#' @param data A data frame.
#' @param ... Column names (as used by
#'   \code{\link[tidyselect]{vars_select}}).  These cannot be paired
#'   with the \code{suffix} argument.
#' @param remove If \code{TRUE}, remove all columns but the first from
#'   the output data frame.
#' @param na Values which should be replaced.
#' @param suffix A character vector of column name suffixes to combine.
#'   (Useful if a \code{merge} or \code{join} generated the data frame
#'   and multiple pairs of columns share the suffix).
#' @return The data frame with values merged into the first requested
#'   column.
#' @importFrom tidyselect vars_select
#' @export
patch_col <- function(data, ..., remove=TRUE, na=NA, suffix=c()) {
  vars <- tidyselect::vars_select(names(data), ..., .strict=TRUE)
  if (length(vars) > 0 & length(suffix) > 0) {
    stop("Cannot use ... and suffix at the same time.")
  if (length(suffix) > 0) {
    patch_col_suffix(data=data, remove=remove, na=na, suffix=suffix)
  } else {
    patch_col_set(data=data, remove=remove, na=na, vars=vars)

patch_col_set <- function(data, vars=c(), remove=TRUE, na=NA, newname=vars[1]) {
  if (length(vars) < 2) {
    stop("At least two columns must be provided to merge")
  # Apply appropriate coercion tests here; for now, errors occur on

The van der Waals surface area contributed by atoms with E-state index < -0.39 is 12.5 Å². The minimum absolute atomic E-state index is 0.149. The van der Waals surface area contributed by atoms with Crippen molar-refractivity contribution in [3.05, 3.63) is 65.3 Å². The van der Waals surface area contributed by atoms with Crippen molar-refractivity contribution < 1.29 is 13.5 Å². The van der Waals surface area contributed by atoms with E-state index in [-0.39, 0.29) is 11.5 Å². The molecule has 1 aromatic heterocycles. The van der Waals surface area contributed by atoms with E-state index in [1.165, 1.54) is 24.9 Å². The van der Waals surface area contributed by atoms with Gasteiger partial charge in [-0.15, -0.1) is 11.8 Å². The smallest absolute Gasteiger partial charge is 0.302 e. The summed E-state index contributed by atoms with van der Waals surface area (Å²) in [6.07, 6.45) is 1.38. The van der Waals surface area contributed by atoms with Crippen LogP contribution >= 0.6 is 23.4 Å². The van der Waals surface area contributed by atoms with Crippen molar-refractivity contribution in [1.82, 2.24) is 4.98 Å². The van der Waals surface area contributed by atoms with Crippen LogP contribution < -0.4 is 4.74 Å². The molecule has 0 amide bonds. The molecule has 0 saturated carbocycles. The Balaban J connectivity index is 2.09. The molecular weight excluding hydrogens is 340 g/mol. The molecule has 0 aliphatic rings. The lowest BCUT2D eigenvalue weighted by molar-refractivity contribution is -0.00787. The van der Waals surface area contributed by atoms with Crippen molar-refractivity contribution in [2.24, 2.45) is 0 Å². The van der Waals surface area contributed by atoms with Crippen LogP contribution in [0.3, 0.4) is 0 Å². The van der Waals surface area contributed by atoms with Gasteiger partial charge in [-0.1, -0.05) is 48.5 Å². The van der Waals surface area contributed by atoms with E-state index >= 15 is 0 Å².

# attempted patching if not possible.
  missing_val <- data[[vars[[1]]]] %in% na
  data[[newname]] <- data[[vars[[1]]]]
  idx <- 2
  while (any(missing_val) & idx <= length(vars)) {
    data[[newname]][missing_val] <- data[[vars[[idx]]]][missing_val]
    idx <- idx + 1
    missing_val <- data[[newname]] %in% na
  if (remove) {
    data[,setdiff(names(data), setdiff(vars, newname)), drop=FALSE]
  } else {

#' @importFrom purrr reduce
patch_col_suffix <- function(data, remove=TRUE, na=NA, suffix=c()) {
  trim_suffix <- function(current_suffix, cols) {
    mask_match <- endsWith(cols, current_suffix)
    if (any(mask_match)) {
      substring(cols[mask_match], 1, nchar(cols[mask_match]) - nchar(current_suffix))
    } else {
  if (length(suffix) < 2) {
    stop("Must have at least two suffixes to combine.")
  trimmed_columns <-
  duplicated_columns <- purrr::reduce(.x=trimmed_columns, .f=intersect)
  if (length(duplicated_columns)) {
    for (i in seq_along(duplicated_columns)) {
      data <- patch_col_set(data=data,
  } else {
    stop("No duplicated columns with the provided suffixes")

# Without patching
full_join(data.frame(A = 1, B = 2, C = 3), data.frame(A = 4, B = 5, C = 6), 
  by = "A")
#>   A B.x C.x B.y C.y
#> 1 1   2   3  NA  NA
#> 2 4  NA  NA   5   6

# With patching by name (values go into 'B.x')
full_join(data.frame(A = 1, B = 2, C = 3), data.frame(A = 4, B = 5, C = 6),